And, the beauty is that Google does not have to make one penny on any of these properties in and of themselves.
    • Let's also not forget Intuit should be on the list.

      Google could incorporate it into Google Apps.
      • Intuit would be a good purchase as well.

        Definitely would be nice to have Quickbooks/Quicken as part of Google's online portfolio.
        • Yes, the only problem would be the price. Intuit is doing very well right

          now. But, in Google's battle for the small business, an Intuit buy would be brilliant, and worth every penny. Google could even beat MS at their own game starting out with a "software plus services" version of Intuit products integrated with Google Apps.
    • Google doesnt NEED to buy Canonical

      Google could buy Canonical to make Ubuntu an official Google project, but it probably doesn't have to. It could spin its own version of Ubuntu, or partner with Canonical to do Ubuntu Google Edition.

      There's many things Canonical/Ubuntu and Google can do together that wouldnt require a financial merger and culture incorporation.

      Real is probably an easy purchase to make for Google because the company market cap is so low. Shuttleworth probably has a VERY high price for Canonical, I would imagine at least a billion dollars or more.
      • True, they could partner with Ubuntu, but, we need a Google branded version

        of Ubuntu, that features all of the Google applications, and codecs for all of the different file types.

        Of course, Google MUST avoid to appear heavy handed and make sure that in any case, the non Google branded versions of Ubuntu continue to be available.

        How about a downloadable ISO to burn a CD to Upgrade any Ubuntu PC with the Google pack. Before using, you have to pay a small fee for any licenses on the codecs.
  • It's about the search and advertising

    My bet: Google would do it if it could integrate it into a search-based model and earn revenues from advertising sales.

    Could RealNetworks/RealPlayer truly become a search tool for entertainment media? Is there adequate build-out in Real to generate more advertising space and sales that don't cannibalize other Google ad revenues? Can Real be cracked open at no risk to this model, so that developers on the outside can build components that will enhance Real and increase traffic (a la Android)? Can other Google products be readily integrated into this mix for a more seamless Google experience?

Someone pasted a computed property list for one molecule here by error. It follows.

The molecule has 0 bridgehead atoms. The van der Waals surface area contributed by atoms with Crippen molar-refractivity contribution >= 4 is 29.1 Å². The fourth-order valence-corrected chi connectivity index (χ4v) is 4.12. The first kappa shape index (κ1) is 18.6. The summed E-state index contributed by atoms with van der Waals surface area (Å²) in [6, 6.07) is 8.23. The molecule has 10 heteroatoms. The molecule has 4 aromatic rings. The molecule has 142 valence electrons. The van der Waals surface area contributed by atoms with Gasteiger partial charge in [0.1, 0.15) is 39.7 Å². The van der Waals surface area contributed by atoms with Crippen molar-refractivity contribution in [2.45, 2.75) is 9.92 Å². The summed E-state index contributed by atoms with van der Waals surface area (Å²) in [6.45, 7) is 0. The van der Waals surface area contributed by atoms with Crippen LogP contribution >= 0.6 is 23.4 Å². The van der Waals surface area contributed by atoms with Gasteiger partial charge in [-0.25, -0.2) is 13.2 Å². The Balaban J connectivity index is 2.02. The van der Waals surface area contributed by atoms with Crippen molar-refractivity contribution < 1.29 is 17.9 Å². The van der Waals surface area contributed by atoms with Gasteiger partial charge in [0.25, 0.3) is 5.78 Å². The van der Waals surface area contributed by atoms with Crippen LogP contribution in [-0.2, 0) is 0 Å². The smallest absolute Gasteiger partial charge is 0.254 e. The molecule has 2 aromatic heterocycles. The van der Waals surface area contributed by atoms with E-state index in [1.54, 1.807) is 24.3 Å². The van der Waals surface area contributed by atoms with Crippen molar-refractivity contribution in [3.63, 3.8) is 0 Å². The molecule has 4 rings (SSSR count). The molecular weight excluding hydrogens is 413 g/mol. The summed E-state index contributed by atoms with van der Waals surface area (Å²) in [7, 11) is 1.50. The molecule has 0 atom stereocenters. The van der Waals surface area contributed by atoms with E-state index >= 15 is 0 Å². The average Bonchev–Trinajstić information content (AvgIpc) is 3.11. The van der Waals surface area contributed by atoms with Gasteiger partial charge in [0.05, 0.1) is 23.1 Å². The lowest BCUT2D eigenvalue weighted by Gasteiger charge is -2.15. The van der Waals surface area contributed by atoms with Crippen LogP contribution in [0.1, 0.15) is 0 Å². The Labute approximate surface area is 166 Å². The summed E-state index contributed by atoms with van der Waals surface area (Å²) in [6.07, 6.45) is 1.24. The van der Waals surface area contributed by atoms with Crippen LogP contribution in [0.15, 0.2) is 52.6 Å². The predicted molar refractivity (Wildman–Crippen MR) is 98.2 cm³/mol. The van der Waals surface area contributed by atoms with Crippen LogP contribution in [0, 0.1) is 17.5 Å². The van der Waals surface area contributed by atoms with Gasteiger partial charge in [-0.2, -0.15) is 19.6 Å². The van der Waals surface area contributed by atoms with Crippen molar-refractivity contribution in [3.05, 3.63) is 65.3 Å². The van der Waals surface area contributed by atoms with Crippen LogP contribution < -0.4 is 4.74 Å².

And would the acquisition and integration be less expensive than Google simply building its own? I tend to think this is the real question: can they build it faster and cheaper without getting Real?
  • RE: Animal Sacrifice

    Seriously, is that the step I have been missing to playing my pirated downloads on my cracked iPod?
  • RE: Google: it's time to get Real

    Real Networks sucks. Always spying.
    Intrusive. Many of us steer well clear of anything discharged from "Real".com.
    Evidence the RealAlt player.

    If Google wants to jump into the iPod fray, they'd be better off NOT buying junk like 'Real', and coming up with their own version that is just right, right from the start.
    Google is best when it does things it's own way, right from the start.
    Google Earth
    Google Docs
    Google SketchUp
    • Google Earth was not homegrown

      [B]"Google is best when it does things it's own way, right from the start."[/b]

      It was a company called Keyhole.

      Google also bought Blogger.

      Google also bought Youtube because Google Video wasn't as good.

      Google has purchased DoubleClick.

      Picasa was also a purchase:


      Google is a company that expands thru acquisition more than it does via internal development. And remember, Android wasn't homegrown either. It was bought.
      • And, Chrome has innovative home grown features, but, is largely based on

        the work of others. Google understands very well when they should not reinvent the wheel.
      • Real is a Pig

        Agree whole heartedly with jperlow. In addition, Real is a resource hog. If Google acquires Real, they will have to strip out a lot of crap and run it in the cloud before I'll ever touch it.
      • Lucky people, I'd love to sell to Google

        They have deep pockets :)
  • RE: Google: it??????s time to get Real

    I think that would be an awesome idea, or something close to it. However, in the time being, I'm sticking to my iPod Touch.